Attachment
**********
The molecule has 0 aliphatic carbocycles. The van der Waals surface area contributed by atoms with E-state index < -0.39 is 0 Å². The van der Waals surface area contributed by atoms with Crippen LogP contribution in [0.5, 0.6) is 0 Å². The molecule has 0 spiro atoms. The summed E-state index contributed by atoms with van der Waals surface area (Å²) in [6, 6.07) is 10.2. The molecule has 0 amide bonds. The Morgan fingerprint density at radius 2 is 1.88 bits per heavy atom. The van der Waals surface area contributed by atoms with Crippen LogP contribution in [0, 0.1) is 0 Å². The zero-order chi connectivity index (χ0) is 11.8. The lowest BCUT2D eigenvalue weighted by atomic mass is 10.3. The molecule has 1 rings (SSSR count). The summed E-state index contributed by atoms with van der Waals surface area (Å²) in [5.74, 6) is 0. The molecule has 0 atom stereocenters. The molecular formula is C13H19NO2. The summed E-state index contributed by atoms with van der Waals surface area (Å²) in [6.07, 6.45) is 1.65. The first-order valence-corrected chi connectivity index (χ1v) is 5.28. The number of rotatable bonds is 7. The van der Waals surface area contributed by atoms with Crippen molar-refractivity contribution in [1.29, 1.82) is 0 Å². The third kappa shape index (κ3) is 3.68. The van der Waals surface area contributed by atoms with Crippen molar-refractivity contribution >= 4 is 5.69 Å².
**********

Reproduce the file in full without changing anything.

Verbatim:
The molecule has 0 aliphatic carbocycles. The van der Waals surface area contributed by atoms with E-state index < -0.39 is 0 Å². The van der Waals surface area contributed by atoms with Crippen LogP contribution in [0.5, 0.6) is 0 Å². The molecule has 0 spiro atoms. The summed E-state index contributed by atoms with van der Waals surface area (Å²) in [6, 6.07) is 10.2. The molecule has 0 amide bonds. The Morgan fingerprint density at radius 2 is 1.88 bits per heavy atom. The van der Waals surface area contributed by atoms with Crippen LogP contribution in [0, 0.1) is 0 Å². The zero-order chi connectivity index (χ0) is 11.8. The lowest BCUT2D eigenvalue weighted by atomic mass is 10.3. The molecule has 1 rings (SSSR count). The summed E-state index contributed by atoms with van der Waals surface area (Å²) in [5.74, 6) is 0. The molecule has 0 atom stereocenters. The molecular formula is C13H19NO2. The summed E-state index contributed by atoms with van der Waals surface area (Å²) in [6.07, 6.45) is 1.65. The first-order valence-corrected chi connectivity index (χ1v) is 5.28. The number of rotatable bonds is 7. The van der Waals surface area contributed by atoms with Crippen molar-refractivity contribution in [1.29, 1.82) is 0 Å². The third kappa shape index (κ3) is 3.68. The van der Waals surface area contributed by atoms with Crippen molar-refractivity contribution >= 4 is 5.69 Å².